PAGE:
Friday, July 14, 2017

Soaring with the Don Ellis Orchestra

© -Steven Cerra, copyright protected; all rights reserved.

“Don Ellis gave the concept of big band jazz. a completely new meaning.”

“‘I believe in making use of as wide a range of expressive techniques as possible,’ said Ellis, who never lost sight of his own artistic credo, and made some of the most challenging music of modern times.”
- Richard Cook and Brian Morton, The Penguin Guide to Jazz on CD, 6th Ed.

“Ellis helpfully pops up with a breakdown of the 19-beat figure at the start of his big band's legendary 1966 Monterey appearance: '33 222 1 222 ... of course, that's just the area code!' Everything about Ellis's band was distinctive.”
- Richard Cook and Brian Morton, The Penguin Guide to Jazz on CD, 6th Ed.

Thanks to a professional relationship and a friendship with Fred Selden, I had a front row seat from which to view the early development of the Don Ellis Orchestra.

Fred, who studied alto sax with Bud Shank and composing and arranging with Shorty Rogers, was the lead alto sax player with Don’s big band and also composed and arranged some charts for the band.

Because of his organizational and administrative skills, Fred also served as a quasi musical director for the band, especially during its formative years.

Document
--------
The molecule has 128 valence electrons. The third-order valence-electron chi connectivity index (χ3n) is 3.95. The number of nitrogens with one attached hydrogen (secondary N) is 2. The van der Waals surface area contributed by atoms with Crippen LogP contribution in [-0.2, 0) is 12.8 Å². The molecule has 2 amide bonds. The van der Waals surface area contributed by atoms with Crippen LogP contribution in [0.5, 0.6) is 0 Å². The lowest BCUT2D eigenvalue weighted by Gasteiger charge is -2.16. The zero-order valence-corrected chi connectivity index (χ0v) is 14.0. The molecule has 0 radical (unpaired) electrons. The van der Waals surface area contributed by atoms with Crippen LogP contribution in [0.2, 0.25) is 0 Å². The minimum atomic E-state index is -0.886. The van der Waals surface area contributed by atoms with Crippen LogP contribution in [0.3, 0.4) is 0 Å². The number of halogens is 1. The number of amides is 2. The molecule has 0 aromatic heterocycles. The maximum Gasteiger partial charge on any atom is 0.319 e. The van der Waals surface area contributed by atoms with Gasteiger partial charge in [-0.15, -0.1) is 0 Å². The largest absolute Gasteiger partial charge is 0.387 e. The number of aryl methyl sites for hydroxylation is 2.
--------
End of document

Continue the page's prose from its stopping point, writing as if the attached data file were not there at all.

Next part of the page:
While the Ellis band was coming into existence, I played drums in a quintet that Fred formed which also included Bulgarian-born pianist Milcho Leviev. Milcho was featured on keyboards in the Ellis Big Band and would go on to perform in small groups headed up by Chet Baker and Art Pepper.

I often attended the rehearsals of the Ellis orchestra and they were - in the parlance of the time - “a real trip.”

Coming into existence when it did in the second half of the decade of the 1960’s, Don populated the band with young musicians who infused it with energy and a willingness to try new things.

These guys grew up with Rock ‘n Roll, unusual time signatures, electronic instruments and devices [remember ring modulators?] and technique to spare on their respectives instruments and they brought it all home in the Ellis band. Put another way, the Don Ellis Orchestra “was not your Father’s big band.”

Leading this headlong charge into the world of new and different big band Jazz was Don Ellis who played trumpet, electric trumpet, quarter-tone trumpet, four-valved flugelhorn and … wait for it … drums!

And speaking of drums, the band was blessed with the amazingly talented Ralph Humphrey who held the whole thing together from the drum chair. Ralph was the only drummer I ever heard who could play an “in-the-pocket” 17/8 drum beat!

The Ellis band’s amalgamation of styles, influences and unique combinations of instruments can be heard to full advantage on Soaring one of its later recordings [1973] done for the MPS label and recently released on CD as Soaring - The Don Ellis Orchestra [0211977 MSW].

This version of the orchestra even incorporates a string quartet!

The following excerpts from the insert notes included with the CD provide succinct explanations about the music and the musicians on this recording after which you’ll find a video montage set to Whiplash, the opening track.